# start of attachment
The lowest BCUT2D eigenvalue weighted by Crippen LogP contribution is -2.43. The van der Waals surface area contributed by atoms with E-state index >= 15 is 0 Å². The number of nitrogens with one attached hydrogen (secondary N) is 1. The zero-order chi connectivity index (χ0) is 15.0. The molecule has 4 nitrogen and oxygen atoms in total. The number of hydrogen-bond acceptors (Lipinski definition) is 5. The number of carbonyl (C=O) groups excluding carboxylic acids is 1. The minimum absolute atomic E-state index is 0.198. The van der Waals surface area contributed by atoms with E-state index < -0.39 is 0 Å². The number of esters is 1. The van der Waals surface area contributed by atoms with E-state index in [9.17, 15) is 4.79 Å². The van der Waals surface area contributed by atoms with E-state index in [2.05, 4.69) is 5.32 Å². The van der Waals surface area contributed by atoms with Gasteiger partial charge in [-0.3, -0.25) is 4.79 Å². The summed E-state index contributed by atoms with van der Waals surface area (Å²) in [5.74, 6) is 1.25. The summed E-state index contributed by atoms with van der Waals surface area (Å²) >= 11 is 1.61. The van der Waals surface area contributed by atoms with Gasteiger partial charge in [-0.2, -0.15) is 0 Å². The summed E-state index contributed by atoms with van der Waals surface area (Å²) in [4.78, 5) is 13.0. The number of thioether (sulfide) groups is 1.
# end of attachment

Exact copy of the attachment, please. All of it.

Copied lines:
The lowest BCUT2D eigenvalue weighted by Crippen LogP contribution is -2.43. The van der Waals surface area contributed by atoms with E-state index >= 15 is 0 Å². The number of nitrogens with one attached hydrogen (secondary N) is 1. The zero-order chi connectivity index (χ0) is 15.0. The molecule has 4 nitrogen and oxygen atoms in total. The number of hydrogen-bond acceptors (Lipinski definition) is 5. The number of carbonyl (C=O) groups excluding carboxylic acids is 1. The minimum absolute atomic E-state index is 0.198. The van der Waals surface area contributed by atoms with E-state index < -0.39 is 0 Å². The number of esters is 1. The van der Waals surface area contributed by atoms with E-state index in [9.17, 15) is 4.79 Å². The van der Waals surface area contributed by atoms with E-state index in [2.05, 4.69) is 5.32 Å². The van der Waals surface area contributed by atoms with Gasteiger partial charge in [-0.3, -0.25) is 4.79 Å². The summed E-state index contributed by atoms with van der Waals surface area (Å²) in [5.74, 6) is 1.25. The summed E-state index contributed by atoms with van der Waals surface area (Å²) >= 11 is 1.61. The van der Waals surface area contributed by atoms with Gasteiger partial charge in [-0.2, -0.15) is 0 Å². The summed E-state index contributed by atoms with van der Waals surface area (Å²) in [4.78, 5) is 13.0. The number of thioether (sulfide) groups is 1.